Searching over 5,500,000 cases.


searching
Buy This Entire Record For $7.95

Download the entire decision to receive the complete text, official citation,
docket number, dissents and concurrences, and footnotes for this case.

Learn more about what you receive with purchase of this case.

Gravestone Entertainment LLC v. Maxim Media Marketing Inc.

United States District Court, D. Arizona

August 6, 2019

Gravestone Entertainment LLC, Plaintiff,
v.
Maxim Media Marketing Incorporated, et al., Defendants.

          ORDER

          G. Murray Snow Chief United States District Judge.

         Pending before the Court is the Motion to Dismiss and Compel Arbitration of Defendants Maxim Media Marketing, Inc. and Darrin Ramage (Doc. 10). For the following reasons the motion is granted.

         BACKGROUND

         Plaintiff Gravestone Entertainment LLC produces horror films. In 2012, Gravestone entered licensing agreements with Defendant Maxim Media Marketing, Inc. for two of its films, “15: The Mind of a Serial Killer, ” and “The Innocent.” Under the agreements, Maxim had exclusive, worldwide rights to promote, distribute, and sell the films for five years. A year later, however, the parties' relationship had decayed. Maxim released the rights to the films to Gravestone in July 2013, and the licensing agreements were terminated.

         The license agreements each contained an identical arbitration clause, which in pertinent part stated that:

[a]ny controversy or claim arising out of or related to this Agreement and to any part of it, including, but not limited to this Paragraph on arbitration, and to the performance, breach, interpretation or enforceability hereof, and all claims of fraud in the inducement of this Agreement and all claims for rescission of this Agreement, or any part of this Agreement, shall be settled by arbitration.

(Doc. 10 at 2.)

         In 2019, Gravestone brought this copyright infringement action against Maxim, alleging that Maxim had continued to distribute the two films after the termination of the licensing agreement. Maxim now moves to dismiss and compel arbitration, arguing that the arbitration clauses of the two agreements bind the parties to arbitrating Gravestone's claims.

         DISCUSSION

         I. Legal Standards

         Motions to dismiss and compel arbitration are properly brought under Federal Rule of Civil Procedure 12(b)(1), which allows a defendant to challenge the plaintiff's assertion that a court has subject matter jurisdiction over a claim. Fed.R.Civ.P. 12(b)(1); ROI Properties Inc. v. Burford Capital Ltd., No. CV-19-003300-PHX-DJH, 2019 WL 1359254, at *2 (D. Ariz. Jan. 14, 2019) (citing Doe v. Schachter, 804 F.Supp. 53, 56 (N.D. Cal. 1992)).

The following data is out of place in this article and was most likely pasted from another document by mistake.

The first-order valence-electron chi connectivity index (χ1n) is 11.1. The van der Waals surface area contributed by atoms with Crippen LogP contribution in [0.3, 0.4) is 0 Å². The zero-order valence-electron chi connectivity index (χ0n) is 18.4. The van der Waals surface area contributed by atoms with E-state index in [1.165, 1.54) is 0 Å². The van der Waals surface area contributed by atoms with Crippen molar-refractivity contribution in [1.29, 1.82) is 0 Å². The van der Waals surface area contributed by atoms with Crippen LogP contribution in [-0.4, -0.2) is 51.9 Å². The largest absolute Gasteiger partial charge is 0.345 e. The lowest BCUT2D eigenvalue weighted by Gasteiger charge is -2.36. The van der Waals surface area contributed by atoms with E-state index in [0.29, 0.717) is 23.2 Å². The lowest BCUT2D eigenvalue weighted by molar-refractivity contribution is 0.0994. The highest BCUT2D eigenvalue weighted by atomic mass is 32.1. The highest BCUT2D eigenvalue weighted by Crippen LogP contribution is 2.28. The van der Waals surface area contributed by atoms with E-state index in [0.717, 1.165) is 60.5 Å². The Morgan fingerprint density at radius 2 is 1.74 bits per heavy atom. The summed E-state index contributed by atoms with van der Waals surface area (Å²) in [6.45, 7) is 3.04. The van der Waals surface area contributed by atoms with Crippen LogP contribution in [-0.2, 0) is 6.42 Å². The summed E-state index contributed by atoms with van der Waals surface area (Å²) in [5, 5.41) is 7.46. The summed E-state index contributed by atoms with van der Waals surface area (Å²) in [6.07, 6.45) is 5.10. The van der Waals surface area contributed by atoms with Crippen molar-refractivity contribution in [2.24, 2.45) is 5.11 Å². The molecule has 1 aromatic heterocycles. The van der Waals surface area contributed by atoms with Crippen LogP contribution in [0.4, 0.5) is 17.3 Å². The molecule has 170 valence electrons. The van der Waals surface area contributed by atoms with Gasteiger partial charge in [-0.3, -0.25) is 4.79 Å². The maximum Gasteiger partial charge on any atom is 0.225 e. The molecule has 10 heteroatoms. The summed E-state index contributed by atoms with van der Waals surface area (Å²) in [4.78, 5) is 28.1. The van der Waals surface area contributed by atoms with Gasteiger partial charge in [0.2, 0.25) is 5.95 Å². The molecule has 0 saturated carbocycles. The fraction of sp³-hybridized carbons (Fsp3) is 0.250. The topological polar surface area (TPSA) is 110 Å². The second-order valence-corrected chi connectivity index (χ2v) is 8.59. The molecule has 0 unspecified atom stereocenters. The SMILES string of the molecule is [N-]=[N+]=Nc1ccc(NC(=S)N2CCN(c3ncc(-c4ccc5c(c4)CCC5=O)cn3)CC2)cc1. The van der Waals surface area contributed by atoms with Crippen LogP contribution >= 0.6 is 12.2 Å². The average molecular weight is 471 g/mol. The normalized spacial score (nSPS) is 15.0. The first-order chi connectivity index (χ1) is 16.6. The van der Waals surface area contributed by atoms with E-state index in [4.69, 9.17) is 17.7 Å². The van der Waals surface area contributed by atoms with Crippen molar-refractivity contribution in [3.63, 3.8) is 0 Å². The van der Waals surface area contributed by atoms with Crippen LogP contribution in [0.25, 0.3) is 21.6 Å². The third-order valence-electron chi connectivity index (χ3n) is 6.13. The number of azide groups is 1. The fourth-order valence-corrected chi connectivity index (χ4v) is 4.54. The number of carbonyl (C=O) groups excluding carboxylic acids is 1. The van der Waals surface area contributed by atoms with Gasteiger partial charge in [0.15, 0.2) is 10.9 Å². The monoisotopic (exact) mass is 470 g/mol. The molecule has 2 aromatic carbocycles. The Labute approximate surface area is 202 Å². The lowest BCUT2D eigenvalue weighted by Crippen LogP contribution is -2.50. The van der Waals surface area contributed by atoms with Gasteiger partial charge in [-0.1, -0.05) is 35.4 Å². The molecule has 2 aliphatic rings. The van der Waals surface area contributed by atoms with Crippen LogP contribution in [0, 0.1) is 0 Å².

The Federal Arbitration Act (“FAA”) governs the enforceability of arbitration agreements in contracts involving interstate commerce. Kramer v. Toyota Motor Corp., 705 F.3d 1122, 1126 (9th Cir. 2013) (citing 9 U.S.C. §§ 1 et seq.). The FAA broadly provides that written agreements to arbitrate disputes arising out of transactions involving interstate commerce “shall be valid, irrevocable, and enforceable” except upon grounds that exist at common law for the revocation of a contract. 9 U.S.C. § 2. Absent a valid contract defense, the FAA “leaves no place for the exercise of discretion by a district court, but instead mandates that district courts shall direct the parties to proceed to arbitration on issues as to which an arbitration agreement has been signed.” Chiron Corp. v. Ortho Diagnostic Sys., Inc., 207 F.3d 1126, 1130 (9th Cir. 2000). The district court's role under the FAA is “limited to determining (1) whether a valid agreement to arbitrate exists and, if it does, (2) whether the agreement encompasses the dispute at issue.” Id.

         “A court deciding a motion to compel arbitration must first decide whether and to what extent the parties agreed to arbitrate.” Bonner v. Michigan Logistics, Inc., 250 F.Supp.3d 388, 394-95 (D. Ariz. 2017) (citing Mitsubishi Motors Corp. v. Soler Chrysler-Plymouth, Inc., 473 U.S. 614, 628 (1985)). The question of arbitrability is governed by federal substantive law. See Collins v. D.R. Horton, Inc., 252 F.Supp.2d 936, 939 (D. Ariz. 2003) (“[T]he Ninth Circuit establishes that ‘federal substantive law governs the question of arbitrability.'”) (quoting Simula, Inc. v. Autoliv, Inc., 175 F.3d at 716, 719 (9th Cir. 1999)). Where the arbitrability of a dispute is in question, a court must look to the terms of the contract. See Chiron Corp., 207 F.3d 1130. “Any doubts concerning the scope of arbitrable issues should be resolved in favor of arbitration.” Simula, 175 F.3d at 719 (quoting Moses H. Cone Mem'l Hosp. v. Mercury Constr. Corp., 460 U.S. 1, 20 (1983)).

         II. ...


Buy This Entire Record For $7.95

Download the entire decision to receive the complete text, official citation,
docket number, dissents and concurrences, and footnotes for this case.

Learn more about what you receive with purchase of this case.